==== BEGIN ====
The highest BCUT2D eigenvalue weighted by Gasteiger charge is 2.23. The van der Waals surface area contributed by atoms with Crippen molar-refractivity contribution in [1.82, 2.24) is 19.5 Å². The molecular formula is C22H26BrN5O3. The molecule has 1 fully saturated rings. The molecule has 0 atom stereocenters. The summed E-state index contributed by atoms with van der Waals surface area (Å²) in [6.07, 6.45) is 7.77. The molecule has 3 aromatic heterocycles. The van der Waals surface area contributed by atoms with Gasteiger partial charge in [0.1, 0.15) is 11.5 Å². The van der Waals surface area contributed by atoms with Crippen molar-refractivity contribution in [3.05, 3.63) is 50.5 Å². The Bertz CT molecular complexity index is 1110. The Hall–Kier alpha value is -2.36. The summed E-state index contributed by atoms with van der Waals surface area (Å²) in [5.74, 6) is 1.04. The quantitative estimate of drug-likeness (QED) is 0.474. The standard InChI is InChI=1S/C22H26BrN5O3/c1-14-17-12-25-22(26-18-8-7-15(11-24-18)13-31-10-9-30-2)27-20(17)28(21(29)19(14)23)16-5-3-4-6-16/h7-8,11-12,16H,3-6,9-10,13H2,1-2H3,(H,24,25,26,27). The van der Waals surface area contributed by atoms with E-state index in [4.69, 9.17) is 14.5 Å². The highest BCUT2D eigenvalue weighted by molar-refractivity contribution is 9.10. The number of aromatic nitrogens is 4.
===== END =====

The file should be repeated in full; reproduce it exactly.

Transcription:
The highest BCUT2D eigenvalue weighted by Gasteiger charge is 2.23. The van der Waals surface area contributed by atoms with Crippen molar-refractivity contribution in [1.82, 2.24) is 19.5 Å². The molecular formula is C22H26BrN5O3. The molecule has 1 fully saturated rings. The molecule has 0 atom stereocenters. The summed E-state index contributed by atoms with van der Waals surface area (Å²) in [6.07, 6.45) is 7.77. The molecule has 3 aromatic heterocycles. The van der Waals surface area contributed by atoms with Gasteiger partial charge in [0.1, 0.15) is 11.5 Å². The van der Waals surface area contributed by atoms with Crippen molar-refractivity contribution in [3.05, 3.63) is 50.5 Å². The Bertz CT molecular complexity index is 1110. The Hall–Kier alpha value is -2.36. The summed E-state index contributed by atoms with van der Waals surface area (Å²) in [5.74, 6) is 1.04. The quantitative estimate of drug-likeness (QED) is 0.474. The standard InChI is InChI=1S/C22H26BrN5O3/c1-14-17-12-25-22(26-18-8-7-15(11-24-18)13-31-10-9-30-2)27-20(17)28(21(29)19(14)23)16-5-3-4-6-16/h7-8,11-12,16H,3-6,9-10,13H2,1-2H3,(H,24,25,26,27). The van der Waals surface area contributed by atoms with E-state index in [4.69, 9.17) is 14.5 Å². The highest BCUT2D eigenvalue weighted by molar-refractivity contribution is 9.10. The number of aromatic nitrogens is 4.